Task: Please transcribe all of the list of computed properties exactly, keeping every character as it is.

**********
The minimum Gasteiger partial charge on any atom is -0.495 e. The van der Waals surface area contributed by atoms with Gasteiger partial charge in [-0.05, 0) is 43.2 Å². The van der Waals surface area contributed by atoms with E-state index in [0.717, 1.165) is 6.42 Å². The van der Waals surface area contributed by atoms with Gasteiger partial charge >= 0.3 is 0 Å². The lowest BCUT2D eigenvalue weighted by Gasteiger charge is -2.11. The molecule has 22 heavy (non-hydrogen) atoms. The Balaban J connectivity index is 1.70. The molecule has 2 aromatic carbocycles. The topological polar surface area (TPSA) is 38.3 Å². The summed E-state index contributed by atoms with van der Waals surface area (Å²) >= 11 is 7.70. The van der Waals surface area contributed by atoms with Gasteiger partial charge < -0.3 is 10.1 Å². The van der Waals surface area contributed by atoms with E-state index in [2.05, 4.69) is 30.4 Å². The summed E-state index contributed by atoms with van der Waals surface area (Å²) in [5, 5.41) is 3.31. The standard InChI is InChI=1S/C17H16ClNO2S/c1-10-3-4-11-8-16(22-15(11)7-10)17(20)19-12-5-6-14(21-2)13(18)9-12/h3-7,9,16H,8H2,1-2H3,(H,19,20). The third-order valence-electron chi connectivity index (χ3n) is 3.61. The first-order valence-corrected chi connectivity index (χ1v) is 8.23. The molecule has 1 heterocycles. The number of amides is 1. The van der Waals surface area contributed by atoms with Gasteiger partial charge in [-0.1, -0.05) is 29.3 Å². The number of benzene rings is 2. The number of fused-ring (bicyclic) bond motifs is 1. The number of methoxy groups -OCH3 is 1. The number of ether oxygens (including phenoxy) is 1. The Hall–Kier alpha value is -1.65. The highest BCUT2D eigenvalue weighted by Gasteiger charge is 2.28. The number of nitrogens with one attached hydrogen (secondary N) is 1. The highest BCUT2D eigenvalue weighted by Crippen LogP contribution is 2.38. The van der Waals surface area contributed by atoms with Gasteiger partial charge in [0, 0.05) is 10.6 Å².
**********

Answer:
The minimum Gasteiger partial charge on any atom is -0.495 e. The van der Waals surface area contributed by atoms with Gasteiger partial charge in [-0.05, 0) is 43.2 Å². The van der Waals surface area contributed by atoms with E-state index in [0.717, 1.165) is 6.42 Å². The van der Waals surface area contributed by atoms with Gasteiger partial charge >= 0.3 is 0 Å². The lowest BCUT2D eigenvalue weighted by Gasteiger charge is -2.11. The molecule has 22 heavy (non-hydrogen) atoms. The Balaban J connectivity index is 1.70. The molecule has 2 aromatic carbocycles. The topological polar surface area (TPSA) is 38.3 Å². The summed E-state index contributed by atoms with van der Waals surface area (Å²) >= 11 is 7.70. The van der Waals surface area contributed by atoms with Gasteiger partial charge < -0.3 is 10.1 Å². The van der Waals surface area contributed by atoms with E-state index in [2.05, 4.69) is 30.4 Å². The summed E-state index contributed by atoms with van der Waals surface area (Å²) in [5, 5.41) is 3.31. The standard InChI is InChI=1S/C17H16ClNO2S/c1-10-3-4-11-8-16(22-15(11)7-10)17(20)19-12-5-6-14(21-2)13(18)9-12/h3-7,9,16H,8H2,1-2H3,(H,19,20). The third-order valence-electron chi connectivity index (χ3n) is 3.61. The first-order valence-corrected chi connectivity index (χ1v) is 8.23. The molecule has 1 heterocycles. The number of amides is 1. The van der Waals surface area contributed by atoms with Gasteiger partial charge in [-0.1, -0.05) is 29.3 Å². The number of benzene rings is 2. The number of fused-ring (bicyclic) bond motifs is 1. The number of methoxy groups -OCH3 is 1. The number of ether oxygens (including phenoxy) is 1. The Hall–Kier alpha value is -1.65. The highest BCUT2D eigenvalue weighted by Gasteiger charge is 2.28. The number of nitrogens with one attached hydrogen (secondary N) is 1. The highest BCUT2D eigenvalue weighted by Crippen LogP contribution is 2.38. The van der Waals surface area contributed by atoms with Gasteiger partial charge in [0, 0.05) is 10.6 Å².